Young woman's life saved by her own stem cells

-  A remarkable recovery of hope and survival surrounds a local young woman.  Three months to live:  That's what doctors told Sarah Hughes, after she spent most of the first twenty years of her life in a hospital bed.  A rare form of juvenile arthritis took over not only her joints, but her organs!
 

However, doctors say Sarah's life was spared because of her own stem cells. Now the FDA is taking note of her impressive situation.  She hopes they will reverse their decision to keep her type of stem cell therapy away from the U.S.  It sure has made a huge difference in Sarah's life.  The 25-year old says she's not only living, she's thriving! 

Before stem cells, she weighed only 87 pounds and relied on a feeding tube for nutrition.   "Sarah had severe sepsis that required ICU for weeks and weeks, three times she suffered that, she had non-stop blood clots, a pulmonary embolism, that required ICU.  She was in the pediatric units most of her life, she was always getting Baker's cysts in the back of her knees, and non-stop spinal leaks.  Fluid out of her spinal cord would come out, and doctors tell me that's the worst pain on earth," describes her mother, Fiona. 

Sarah relied on dozens of medications to keep her alive, including chemotherapy, and was at high-risk of losing her eyesight.  "When Sarah was going through this, going blind was the least of our concerns, we just wanted to keep Sarah alive," exclaims Fiona.  They did! Sarah had fat cells extracted from her own body at Celltex in Houston.

Experts at the facility stimulated her cells to help heal other cells in her body. Then, she had to travel out of the country, to Mexico, to have them injected.  She's had to go back six times for the procedure.  Not many patients can physically or financially afford this, which is why Sarah is trying to help change the strict laws that surround it.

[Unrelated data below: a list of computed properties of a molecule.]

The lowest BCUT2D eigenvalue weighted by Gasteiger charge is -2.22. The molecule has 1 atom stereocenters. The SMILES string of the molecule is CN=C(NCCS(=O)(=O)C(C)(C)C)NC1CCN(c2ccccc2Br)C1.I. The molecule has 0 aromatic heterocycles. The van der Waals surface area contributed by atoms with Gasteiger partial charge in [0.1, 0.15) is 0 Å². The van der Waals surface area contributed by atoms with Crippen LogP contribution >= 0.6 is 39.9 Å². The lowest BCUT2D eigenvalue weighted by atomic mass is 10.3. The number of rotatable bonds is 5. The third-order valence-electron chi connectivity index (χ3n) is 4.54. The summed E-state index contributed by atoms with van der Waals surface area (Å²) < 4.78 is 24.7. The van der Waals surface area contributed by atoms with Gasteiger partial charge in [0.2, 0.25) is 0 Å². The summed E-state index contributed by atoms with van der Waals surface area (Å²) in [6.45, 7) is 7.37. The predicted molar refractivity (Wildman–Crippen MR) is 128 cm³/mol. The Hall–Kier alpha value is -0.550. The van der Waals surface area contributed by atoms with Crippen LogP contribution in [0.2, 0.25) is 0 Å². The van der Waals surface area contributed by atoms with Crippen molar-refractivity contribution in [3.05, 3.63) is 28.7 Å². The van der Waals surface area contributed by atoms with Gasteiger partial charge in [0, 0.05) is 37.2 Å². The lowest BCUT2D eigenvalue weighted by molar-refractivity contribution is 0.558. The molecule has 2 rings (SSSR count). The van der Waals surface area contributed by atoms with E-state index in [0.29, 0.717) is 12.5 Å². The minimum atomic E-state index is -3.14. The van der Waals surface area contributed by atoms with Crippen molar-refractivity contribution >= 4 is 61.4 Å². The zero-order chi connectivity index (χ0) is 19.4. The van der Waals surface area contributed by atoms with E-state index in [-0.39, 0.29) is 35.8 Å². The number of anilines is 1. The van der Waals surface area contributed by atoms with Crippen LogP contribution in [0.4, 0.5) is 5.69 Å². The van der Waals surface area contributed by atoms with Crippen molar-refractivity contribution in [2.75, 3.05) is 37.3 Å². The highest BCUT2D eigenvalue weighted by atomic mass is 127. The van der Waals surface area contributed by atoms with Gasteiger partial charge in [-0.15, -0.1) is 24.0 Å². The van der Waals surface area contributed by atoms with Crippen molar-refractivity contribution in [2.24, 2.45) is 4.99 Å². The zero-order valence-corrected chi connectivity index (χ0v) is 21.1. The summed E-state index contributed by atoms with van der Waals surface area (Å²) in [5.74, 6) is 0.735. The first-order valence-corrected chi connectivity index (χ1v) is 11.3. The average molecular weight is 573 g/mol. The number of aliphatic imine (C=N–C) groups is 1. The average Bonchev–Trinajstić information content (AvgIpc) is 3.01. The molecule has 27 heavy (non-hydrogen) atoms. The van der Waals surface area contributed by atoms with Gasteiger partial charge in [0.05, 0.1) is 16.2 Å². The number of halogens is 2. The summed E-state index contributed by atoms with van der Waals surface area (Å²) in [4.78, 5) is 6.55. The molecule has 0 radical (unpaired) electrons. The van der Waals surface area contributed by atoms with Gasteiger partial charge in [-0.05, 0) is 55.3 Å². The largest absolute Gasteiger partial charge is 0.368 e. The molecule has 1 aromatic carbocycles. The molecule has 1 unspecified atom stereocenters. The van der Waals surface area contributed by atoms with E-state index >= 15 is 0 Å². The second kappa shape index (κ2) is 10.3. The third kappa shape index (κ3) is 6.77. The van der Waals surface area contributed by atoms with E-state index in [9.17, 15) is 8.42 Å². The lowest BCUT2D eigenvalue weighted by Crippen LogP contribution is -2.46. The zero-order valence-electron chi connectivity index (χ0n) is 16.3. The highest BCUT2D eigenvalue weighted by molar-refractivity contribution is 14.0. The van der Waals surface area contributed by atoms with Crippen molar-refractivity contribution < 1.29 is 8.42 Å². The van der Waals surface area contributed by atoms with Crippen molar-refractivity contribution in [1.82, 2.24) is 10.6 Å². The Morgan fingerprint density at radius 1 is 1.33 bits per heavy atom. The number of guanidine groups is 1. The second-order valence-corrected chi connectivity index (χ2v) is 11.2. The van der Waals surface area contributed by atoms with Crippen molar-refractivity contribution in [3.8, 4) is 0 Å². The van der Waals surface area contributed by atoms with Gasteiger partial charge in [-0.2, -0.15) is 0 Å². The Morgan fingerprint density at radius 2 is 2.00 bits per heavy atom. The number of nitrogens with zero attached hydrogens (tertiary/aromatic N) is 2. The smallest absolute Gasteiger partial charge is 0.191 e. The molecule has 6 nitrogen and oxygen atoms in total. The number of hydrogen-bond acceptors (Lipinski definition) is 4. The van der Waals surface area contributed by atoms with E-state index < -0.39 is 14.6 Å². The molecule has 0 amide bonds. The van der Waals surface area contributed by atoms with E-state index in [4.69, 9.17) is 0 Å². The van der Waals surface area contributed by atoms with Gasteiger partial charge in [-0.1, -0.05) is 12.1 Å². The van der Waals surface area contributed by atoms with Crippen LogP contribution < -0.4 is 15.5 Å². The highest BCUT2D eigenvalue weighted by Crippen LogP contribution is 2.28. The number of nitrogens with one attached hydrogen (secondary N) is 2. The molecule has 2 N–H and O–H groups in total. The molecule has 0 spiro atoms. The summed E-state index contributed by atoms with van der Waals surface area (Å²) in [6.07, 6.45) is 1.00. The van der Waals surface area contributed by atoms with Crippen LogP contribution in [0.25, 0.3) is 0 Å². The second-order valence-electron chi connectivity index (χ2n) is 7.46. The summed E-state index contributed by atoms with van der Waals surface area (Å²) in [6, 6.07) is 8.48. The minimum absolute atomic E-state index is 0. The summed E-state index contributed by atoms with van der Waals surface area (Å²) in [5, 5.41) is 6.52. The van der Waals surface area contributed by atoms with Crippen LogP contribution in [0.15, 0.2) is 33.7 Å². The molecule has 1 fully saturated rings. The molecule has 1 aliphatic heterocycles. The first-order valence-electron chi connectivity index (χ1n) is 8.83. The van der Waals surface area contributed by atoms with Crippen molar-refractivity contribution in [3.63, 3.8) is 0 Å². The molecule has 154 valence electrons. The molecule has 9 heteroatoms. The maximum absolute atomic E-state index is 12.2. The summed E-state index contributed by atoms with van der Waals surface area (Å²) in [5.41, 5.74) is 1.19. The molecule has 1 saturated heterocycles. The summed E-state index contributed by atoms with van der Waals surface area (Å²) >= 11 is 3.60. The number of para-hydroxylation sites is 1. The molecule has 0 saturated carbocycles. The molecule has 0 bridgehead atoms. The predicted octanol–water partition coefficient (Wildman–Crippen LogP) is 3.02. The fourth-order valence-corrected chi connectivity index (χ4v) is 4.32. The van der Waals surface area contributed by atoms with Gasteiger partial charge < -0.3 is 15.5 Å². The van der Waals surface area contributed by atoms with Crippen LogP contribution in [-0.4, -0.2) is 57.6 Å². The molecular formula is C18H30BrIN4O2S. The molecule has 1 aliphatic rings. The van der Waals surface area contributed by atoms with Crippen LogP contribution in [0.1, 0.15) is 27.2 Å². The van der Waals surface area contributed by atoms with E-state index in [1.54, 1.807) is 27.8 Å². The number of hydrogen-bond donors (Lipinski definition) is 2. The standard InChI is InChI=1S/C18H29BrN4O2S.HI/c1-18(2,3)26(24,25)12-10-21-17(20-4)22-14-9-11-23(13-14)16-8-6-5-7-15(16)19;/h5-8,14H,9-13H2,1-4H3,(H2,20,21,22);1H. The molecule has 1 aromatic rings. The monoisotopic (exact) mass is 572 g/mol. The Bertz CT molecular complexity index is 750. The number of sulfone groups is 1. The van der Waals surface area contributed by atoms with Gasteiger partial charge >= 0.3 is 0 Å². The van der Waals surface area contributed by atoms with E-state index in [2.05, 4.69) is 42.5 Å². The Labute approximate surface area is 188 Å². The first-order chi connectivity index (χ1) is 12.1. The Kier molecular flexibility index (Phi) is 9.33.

Right now, doctors in the U.S. are allowed to manipulate a few stem cells and inject them immediately back into the patient.  However, when they manipulate them to help build hundreds of millions of cells, for severe cases like Sarah's, it falls under the same strict FDA standards as a prescription drug, which is why the stem cells can't be re-injected in the U.S, at least at this point. 

It was allowed for about eighteen months in the U.S.  "We were surprised to get a phone call from the FDA that they would like her to testify.  She mustered up the courage and I was very, very proud of her," smiles Fiona.

"I told them a third of the U.S. population is chronically ill, a lot of people, and they could benefit from this treatment," explains Sarah.  "She told the entire FDA panel and was very serious about it:  This is the greatest country on earth - why do you make it so difficult for people like me to get better?  Then she said, come on guys - we can do better than this! It was very powerful, saw some of them wipe a tear and they were nodding," says Fiona.

Sarah went from being bed-bound before stem cells to walking three miles a day, riding horses, and working on her farm, alongside her loving mom, after stem cell therapy.  For the first time in her life, Sarah is out of the hospital and making friends.  "I do school work, depending on how that goes, I bake or ride (her horse, Sterling Bridge).  I have a boyfriend now and see him almost everyday," smiles Sarah.  Since she went so long without being able to eat, she has a new love of baking bread and of course enjoy eating her masterpieces!

Sarah's story has recently gotten the attention of local Congressman Pete Olson.  Fiona says he has asked Sarah and her specialist, Dr. Stanley Jones - Chief Medical Officer of Celltex Therapeutics Corporation, to speak in front of the House of Representatives, on behalf of the "21st Century Cures Act".  It has all ready been approved by the Senate and would speed-up the process of approving stem cell therapy for all Americans.and hopefully medical insurance will help pay for it.  


        http://celltexbank.com/
        https://www.congress.gov/bill/114th-congress/house-bill/6

 

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